thanks, ed. rescue workers spent the night digging in mexico hoping to find more survivors after tuesday's devastating earthquake. dozens have been pulled to safety since then. the magnitude 7.2 quake leveled buildings and killed at least 295 people. manuel bojorquez is in mexico city. manuel, good morning. >> reporter: good morning. several of the people who have been rescued were pulled from this collapsed office building behind me. you can see this morning crews have brought out a large crane to list off the heaviest of the debris. right now they're on top of the rubble. we can hear drilling as they continue to look for survivors like the woman you're about to see. trapped under tons of debris for more than 24 hours, this was the moment rescuers first made contact with a woman named paulina. a foot visible. move your hands, can you hear me? there you are.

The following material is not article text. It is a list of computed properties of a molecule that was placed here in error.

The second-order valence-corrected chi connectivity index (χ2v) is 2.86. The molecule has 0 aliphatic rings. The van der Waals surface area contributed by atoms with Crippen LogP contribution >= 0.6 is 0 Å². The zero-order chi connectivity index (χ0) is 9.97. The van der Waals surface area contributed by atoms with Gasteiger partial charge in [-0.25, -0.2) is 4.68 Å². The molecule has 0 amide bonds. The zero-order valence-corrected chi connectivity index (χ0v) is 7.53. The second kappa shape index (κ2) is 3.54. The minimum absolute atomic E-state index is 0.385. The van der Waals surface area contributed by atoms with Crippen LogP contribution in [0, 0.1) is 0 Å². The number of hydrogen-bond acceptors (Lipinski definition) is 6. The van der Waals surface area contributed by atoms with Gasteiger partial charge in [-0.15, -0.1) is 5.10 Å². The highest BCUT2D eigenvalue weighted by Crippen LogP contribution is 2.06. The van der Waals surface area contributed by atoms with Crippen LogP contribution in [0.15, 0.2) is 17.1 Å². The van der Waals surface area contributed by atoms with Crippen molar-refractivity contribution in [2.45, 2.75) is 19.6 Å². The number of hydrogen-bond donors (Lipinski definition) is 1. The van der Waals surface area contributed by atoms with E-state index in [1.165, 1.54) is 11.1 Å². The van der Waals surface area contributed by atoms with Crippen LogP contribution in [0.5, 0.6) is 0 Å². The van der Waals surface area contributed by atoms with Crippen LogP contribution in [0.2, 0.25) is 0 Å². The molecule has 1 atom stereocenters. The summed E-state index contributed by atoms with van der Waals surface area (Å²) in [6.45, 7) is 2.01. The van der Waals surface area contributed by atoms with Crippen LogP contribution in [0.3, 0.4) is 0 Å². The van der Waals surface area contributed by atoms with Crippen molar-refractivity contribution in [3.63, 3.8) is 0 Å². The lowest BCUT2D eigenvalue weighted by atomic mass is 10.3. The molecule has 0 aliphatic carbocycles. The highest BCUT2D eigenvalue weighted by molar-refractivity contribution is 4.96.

the woman, a human resources worker, was at her office when the earthquake struck tuesday. we'll get to you, he says. hold on. >> what did you hear down there? >> i'm here. just "i'm here." >> people saying "i'm here." >> yes. >> he's one of the thousands of amateur rescue workers designed for this type of disaster th. "i'm here." you're releasing somebody else somewhere in the mid of something that is asking you. >> twice they had to leave paulina for their own safety as the rubble became unsteady, making the space even tighter. >> it's amazing to be there because you are five meters underground between just smog, goods, part of the building.